Friedman promotes hard work and keeping busy as ways to lead one down the path to overall health and happiness.

“Responsibility at work, or in volunteer organizations, naturally brings more challenges. But the Longevity Project showed that these promoted thriving, not impairment,” he explains. “Prudent, persistent, active achievers with good social networks usually stay healthy and live long.”
So busy can mean better, as long as it doesn’t mean additional stress.

Lessen Chronic Stress

Supporting hormonal balance

One of the most notable effects of age is how it affects hormone levels. And while men do undergo hormonal fluctuations, the best-known hormonal change is menopause, when a woman’s menstrual cycles stop and her body produces less estrogen and progesterone.

Some women sail right past menopause with hardly any problems at all. However, fatigue is a common postmenopausal complaint; others include sleep disturbances, mood changes, sexual difficulties and noticeable changes in skin and hair texture. A woman’s risk for developing heart disease and osteoporosis also rise after menopause.

Proper diet and exercise not only help ease fatigue and other postmenopausal issues, but also reduce risk for disorders often associated with age. In addition, a number of herbs have long been used to support optimal hormonal balance.

One of these botanical therapies, maca, has been credited by traditional healers in Peru, its native land, with improvements in energy, mental clarity and sex drive (a usage supported by the amino acids L-arginine and L-histidine). To the north, healers in Mexico have long relied on damiana to ease anxiety and enhance libido (and to stimulate proper digestion as well). Valerian, an herb used for centuries in Europe, is best known as a sleep aid that also takes the edge off stress.

Asia supplies its share of hormone-balancing botanicals. One of the most famous is China’s dong quai, a tonic for the female reproductive system. In India, an herbal blend from India’s Ayurvedic healing tradition, Alanzeebium, also helps promote healthier hormonal balance.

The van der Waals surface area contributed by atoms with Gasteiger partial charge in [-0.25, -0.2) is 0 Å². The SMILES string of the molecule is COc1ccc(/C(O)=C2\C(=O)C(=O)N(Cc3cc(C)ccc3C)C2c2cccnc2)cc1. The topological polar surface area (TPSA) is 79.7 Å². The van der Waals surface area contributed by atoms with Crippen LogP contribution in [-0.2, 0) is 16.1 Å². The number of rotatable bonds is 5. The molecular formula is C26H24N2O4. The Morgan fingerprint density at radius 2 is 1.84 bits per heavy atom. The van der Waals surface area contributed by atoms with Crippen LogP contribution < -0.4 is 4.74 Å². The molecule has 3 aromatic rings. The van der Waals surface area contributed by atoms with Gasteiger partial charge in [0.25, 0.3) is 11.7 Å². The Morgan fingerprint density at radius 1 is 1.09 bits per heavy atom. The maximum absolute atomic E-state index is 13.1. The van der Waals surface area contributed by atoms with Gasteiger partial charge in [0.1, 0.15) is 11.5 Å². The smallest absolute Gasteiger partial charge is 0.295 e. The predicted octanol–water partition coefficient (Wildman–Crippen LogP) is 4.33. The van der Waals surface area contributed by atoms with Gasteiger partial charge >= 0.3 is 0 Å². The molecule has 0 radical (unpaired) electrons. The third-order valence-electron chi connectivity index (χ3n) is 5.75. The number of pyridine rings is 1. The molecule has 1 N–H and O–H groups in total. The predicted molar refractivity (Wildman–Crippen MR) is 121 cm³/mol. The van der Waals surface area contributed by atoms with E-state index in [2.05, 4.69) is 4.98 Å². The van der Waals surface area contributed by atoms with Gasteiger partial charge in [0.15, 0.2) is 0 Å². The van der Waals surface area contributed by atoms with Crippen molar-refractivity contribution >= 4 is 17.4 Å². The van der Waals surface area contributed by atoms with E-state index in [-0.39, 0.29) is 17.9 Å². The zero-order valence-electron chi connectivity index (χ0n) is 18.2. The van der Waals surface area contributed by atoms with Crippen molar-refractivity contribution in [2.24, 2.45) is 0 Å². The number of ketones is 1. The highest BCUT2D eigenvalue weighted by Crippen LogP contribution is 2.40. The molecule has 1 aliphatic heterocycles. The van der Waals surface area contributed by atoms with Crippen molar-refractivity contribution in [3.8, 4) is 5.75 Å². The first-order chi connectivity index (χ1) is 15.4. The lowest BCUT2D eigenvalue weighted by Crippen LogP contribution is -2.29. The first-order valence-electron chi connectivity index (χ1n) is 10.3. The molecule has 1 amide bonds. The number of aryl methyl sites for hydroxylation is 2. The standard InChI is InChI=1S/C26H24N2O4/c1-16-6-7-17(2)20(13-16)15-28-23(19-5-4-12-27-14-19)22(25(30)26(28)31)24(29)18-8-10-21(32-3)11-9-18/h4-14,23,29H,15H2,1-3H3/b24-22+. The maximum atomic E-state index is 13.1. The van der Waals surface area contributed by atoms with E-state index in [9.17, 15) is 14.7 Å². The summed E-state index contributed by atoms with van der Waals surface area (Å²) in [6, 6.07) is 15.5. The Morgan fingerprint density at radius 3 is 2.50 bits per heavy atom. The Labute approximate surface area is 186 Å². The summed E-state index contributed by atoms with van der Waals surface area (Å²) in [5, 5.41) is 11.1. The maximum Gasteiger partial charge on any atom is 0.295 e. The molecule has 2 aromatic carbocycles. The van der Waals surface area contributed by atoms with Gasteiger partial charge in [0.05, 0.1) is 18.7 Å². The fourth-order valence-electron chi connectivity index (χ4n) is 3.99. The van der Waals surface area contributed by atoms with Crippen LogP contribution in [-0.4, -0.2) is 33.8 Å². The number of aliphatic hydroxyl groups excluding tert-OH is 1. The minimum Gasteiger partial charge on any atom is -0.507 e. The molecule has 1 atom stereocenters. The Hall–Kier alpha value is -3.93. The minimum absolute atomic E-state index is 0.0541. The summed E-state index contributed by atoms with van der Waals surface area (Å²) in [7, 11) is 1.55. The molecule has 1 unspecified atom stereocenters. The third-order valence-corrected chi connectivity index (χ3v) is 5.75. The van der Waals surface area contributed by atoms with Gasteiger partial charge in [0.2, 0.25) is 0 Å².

Passing menopause doesn’t have to signal decline. A healthy lifestyle and savvy supplementation can help make a real difference.

Speaking of stress: Not only can it affect overall well-being, but it can also lead to a weakened immune system and to high blood pressure, a major cause of heart attack and stroke.

“As a body is stressed, it produces all kinds of adrenal hormones that cause your blood pressure to rise and the fires in your self to increase,” Jones says. He recommends adopting a “this too shall pass” attitude and increasing resilience to stress triggers.

“Say a loved one has a disease: These are things that we all have to deal with and accept as part of life,” Jones notes. “Some people concentrate on, and are obsessed with, bad news. It’s not the good times that cause you to be sick, it’s the bad times.”

Avoid Chronic Inflammation

Many studies have linked chronic inflammation with illnesses ranging from Alzheimer’s to heart disease.

As your body’s way of fighting illness and toxins, inflammation occurs naturally. However, some things trigger it more than others, such as smoking, which causes the lungs to be chronically inflamed.

Jones claims that another big one is being overweight. “You don’t grow more fat cells, you gain weight because as you’re taking in too much fat, the cells act like warehouses and get larger,” he says. “The fat cells of obese people are much bigger, and if the cells get too large, they tell your body by secreting long-term poisons that lead to inflammation.”